Fast bowler Dale Steyn has welcomed 29 wickets in six matches, but at an average of a rather pricey 25.37 (his career numbers are some three digits less.) Kallis is next in line with 19 from 15 – disappointingly a little more than a solitary wicket per match.
India have managed to retain as many as five of the triumphant 2010 XI. Left-armer <b>Zaheer Khan</b>, in particular, will be eager to rekindle of a solid performance then, three years later.
<b>They Said</b><br>"It looks pretty dry, which is probably not what we were expecting with the amount of rain they've had around. I know the nature of the pitch has changed over the last five or six years so we were thinking it would be a bit slower than what we've become accustomed to over the last ten years so it's going to be a hard Test match. It's not going to be a short 180-all-out game. It's going to be another tough Test under conditions which probably won't be of major benefit for us." – South Africa coach <b>Russell Domingo</b>.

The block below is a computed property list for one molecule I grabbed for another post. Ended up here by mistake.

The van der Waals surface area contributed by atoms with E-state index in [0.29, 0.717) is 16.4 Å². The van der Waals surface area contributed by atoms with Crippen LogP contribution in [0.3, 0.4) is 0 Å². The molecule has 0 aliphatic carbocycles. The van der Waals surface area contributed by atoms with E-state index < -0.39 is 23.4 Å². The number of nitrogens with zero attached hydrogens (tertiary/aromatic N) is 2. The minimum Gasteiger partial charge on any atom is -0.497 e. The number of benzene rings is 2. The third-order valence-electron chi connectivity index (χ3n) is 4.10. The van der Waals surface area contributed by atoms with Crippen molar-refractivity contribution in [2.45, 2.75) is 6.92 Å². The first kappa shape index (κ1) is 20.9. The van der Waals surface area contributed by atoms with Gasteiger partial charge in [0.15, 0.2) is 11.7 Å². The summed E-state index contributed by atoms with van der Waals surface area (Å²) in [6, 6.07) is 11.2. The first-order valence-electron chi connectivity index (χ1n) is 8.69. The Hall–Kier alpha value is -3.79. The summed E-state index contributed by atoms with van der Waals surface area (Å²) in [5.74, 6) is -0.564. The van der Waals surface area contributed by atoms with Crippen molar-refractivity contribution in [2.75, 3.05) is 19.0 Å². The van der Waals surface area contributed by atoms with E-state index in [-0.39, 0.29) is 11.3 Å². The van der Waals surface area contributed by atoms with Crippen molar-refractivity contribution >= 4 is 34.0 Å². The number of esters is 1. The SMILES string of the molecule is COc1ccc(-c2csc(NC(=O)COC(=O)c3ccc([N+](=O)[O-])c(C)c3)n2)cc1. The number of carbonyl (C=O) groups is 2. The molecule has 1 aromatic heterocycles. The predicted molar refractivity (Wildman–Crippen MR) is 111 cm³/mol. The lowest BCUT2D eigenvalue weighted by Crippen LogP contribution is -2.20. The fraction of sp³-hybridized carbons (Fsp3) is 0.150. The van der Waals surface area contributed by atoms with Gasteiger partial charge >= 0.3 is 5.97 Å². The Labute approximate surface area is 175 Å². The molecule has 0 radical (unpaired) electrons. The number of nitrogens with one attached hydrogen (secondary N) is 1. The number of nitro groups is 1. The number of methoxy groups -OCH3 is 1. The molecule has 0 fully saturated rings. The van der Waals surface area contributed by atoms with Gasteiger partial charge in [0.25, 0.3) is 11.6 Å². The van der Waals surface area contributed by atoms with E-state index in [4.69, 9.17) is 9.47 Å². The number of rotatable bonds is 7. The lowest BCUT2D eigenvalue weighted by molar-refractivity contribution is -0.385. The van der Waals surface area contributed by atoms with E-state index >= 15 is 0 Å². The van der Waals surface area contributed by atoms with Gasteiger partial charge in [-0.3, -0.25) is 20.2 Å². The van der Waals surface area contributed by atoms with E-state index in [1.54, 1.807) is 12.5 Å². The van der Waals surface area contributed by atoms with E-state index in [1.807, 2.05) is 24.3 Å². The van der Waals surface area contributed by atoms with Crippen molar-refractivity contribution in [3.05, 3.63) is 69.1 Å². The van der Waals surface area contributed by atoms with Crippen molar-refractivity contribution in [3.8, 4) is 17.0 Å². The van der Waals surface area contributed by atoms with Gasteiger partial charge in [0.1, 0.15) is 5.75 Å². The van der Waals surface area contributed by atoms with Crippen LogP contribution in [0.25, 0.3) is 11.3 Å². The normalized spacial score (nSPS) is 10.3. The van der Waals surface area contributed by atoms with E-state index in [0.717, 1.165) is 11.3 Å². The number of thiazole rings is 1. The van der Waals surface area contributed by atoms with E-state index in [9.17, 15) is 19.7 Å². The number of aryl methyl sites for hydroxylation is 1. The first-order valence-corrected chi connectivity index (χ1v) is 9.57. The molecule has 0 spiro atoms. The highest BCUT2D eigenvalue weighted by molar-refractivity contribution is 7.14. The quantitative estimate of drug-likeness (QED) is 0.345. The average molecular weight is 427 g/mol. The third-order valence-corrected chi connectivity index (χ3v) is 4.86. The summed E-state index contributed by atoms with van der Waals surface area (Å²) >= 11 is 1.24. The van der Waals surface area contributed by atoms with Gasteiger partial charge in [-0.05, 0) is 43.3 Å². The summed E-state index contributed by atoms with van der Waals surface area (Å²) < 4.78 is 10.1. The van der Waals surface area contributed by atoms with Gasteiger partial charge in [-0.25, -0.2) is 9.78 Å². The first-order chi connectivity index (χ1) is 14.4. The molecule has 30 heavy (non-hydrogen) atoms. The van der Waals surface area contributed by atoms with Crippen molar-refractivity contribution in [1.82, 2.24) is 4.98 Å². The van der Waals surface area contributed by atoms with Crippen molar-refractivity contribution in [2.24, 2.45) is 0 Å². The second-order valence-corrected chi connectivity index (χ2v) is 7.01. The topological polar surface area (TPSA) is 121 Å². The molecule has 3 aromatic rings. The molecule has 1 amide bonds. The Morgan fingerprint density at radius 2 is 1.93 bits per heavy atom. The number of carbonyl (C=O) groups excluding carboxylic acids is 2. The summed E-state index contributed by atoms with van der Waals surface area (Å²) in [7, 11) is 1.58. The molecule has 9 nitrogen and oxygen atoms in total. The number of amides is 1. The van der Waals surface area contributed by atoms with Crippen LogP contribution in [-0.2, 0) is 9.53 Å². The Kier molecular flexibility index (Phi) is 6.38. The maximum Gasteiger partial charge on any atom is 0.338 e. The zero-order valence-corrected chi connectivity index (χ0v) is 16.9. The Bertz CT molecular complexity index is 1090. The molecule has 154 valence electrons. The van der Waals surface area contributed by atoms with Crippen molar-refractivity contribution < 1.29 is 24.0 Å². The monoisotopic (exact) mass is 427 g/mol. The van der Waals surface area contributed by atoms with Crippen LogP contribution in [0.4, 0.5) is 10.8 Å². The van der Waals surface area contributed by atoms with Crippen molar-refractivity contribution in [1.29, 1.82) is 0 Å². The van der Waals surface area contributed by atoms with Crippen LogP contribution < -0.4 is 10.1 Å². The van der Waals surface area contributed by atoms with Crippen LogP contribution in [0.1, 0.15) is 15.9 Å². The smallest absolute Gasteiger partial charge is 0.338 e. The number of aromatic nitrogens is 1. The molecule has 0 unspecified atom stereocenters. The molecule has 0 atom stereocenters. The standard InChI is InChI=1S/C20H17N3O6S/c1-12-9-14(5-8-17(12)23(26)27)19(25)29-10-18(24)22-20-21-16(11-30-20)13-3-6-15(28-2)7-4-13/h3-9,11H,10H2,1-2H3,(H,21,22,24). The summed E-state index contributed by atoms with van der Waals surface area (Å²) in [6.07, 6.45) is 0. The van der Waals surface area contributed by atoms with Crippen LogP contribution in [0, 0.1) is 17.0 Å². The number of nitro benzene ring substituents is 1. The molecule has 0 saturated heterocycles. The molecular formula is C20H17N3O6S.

"We haven't had the best record in Durban over a period of time and we are looking forward to putting that right. One of the reasons was that we didn't adapt to conditions in time. The surface can change every day. Day two can be difficult to bat instead of day one and overhead conditions can play a role. But then, it can get hot and it can get flat." – South Africa captain <b>Graeme Smith</b>.